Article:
Pastor Mike Omtvedt's role at Hosanna Lutheran Church in Mankato has allowed him to connect people with their faith from across the globe.

"I've had the opportunity to do mission trips in Fort Washakie, Wyoming and leading youth events in the outdoors," Omtvedt said.

Even having the opportunity to travel to Israel twice now. But Omtvedt says last month's trip to the Middle East was a vast improvement compared to his trip in May 2016.

"The second time was without hip problems and there is a joy that happens when you can walk without pain and walk with a body that feels good like it used to," he said.

Omtvedt received a double hip replacement last November after experiencing what he thought was back pain for about a year.

But Omtvedt opted out of the traditional replacement route, instead becoming one of Dr. Eric Busse's first patients at Mayo Clinic in Mankato to undergo the anterior surgery approach.

"Before my partner and I came down here there was no one in the area doing the direct anterior total hip. So, we're just offering a new service," Dr. Busse, M.D., Mayo Clinic Orthopedics said.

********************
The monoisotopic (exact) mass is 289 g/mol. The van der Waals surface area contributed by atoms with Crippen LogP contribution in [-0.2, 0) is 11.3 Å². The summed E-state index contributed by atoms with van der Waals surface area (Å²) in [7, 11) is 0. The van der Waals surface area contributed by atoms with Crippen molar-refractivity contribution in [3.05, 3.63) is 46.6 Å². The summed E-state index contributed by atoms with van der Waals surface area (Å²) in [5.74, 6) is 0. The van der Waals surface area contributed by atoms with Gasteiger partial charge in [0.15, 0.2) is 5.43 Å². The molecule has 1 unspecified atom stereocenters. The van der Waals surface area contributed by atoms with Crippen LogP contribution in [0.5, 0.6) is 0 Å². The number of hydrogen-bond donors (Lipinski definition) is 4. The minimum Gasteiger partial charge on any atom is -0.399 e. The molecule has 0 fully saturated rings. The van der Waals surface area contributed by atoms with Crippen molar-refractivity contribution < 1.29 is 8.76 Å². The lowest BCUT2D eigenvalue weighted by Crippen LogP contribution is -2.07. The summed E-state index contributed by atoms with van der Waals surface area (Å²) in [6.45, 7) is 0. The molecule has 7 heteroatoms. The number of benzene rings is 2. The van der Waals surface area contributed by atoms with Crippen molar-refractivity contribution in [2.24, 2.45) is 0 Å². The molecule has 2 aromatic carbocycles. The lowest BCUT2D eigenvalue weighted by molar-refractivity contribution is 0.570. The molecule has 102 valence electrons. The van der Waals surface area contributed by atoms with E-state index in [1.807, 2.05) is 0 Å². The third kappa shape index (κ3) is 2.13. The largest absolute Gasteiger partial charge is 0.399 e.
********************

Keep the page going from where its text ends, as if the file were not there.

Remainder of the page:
A new service Omtvedt says is the reason his latest trip was made possible.

"After the first surgery I was out of the hospital in one day," Omtvedt said.

Apart from commonly resulting in faster recovery time, Dr. Busse says this alternate method, sometimes referred to as the "muscle–sparing approach," involves entering the front of the hip joint as opposed to the back or side.

"It's basically just the way we go into the hip joint itself. The patient is positioned differently on the operating table. We use a different skin incision and a different intramuscular interval to approach the hip," he said.

But Dr. Busse says the success of each surgery depends on more than the procedure itself.

"It's an entire team during every procedure. People who don't get credit are PACU nurses, recovery nurses, nurse managers on the floor and the nursing assistants," he said.

And a qualified patient eager to take on the results.

"I am very thankful. Today I do the very things I used to do for years and slowly lost overtime," Omtvedt said.

Omtvedt says he's already looking forward to his next mission trip up to the Boundary Waters.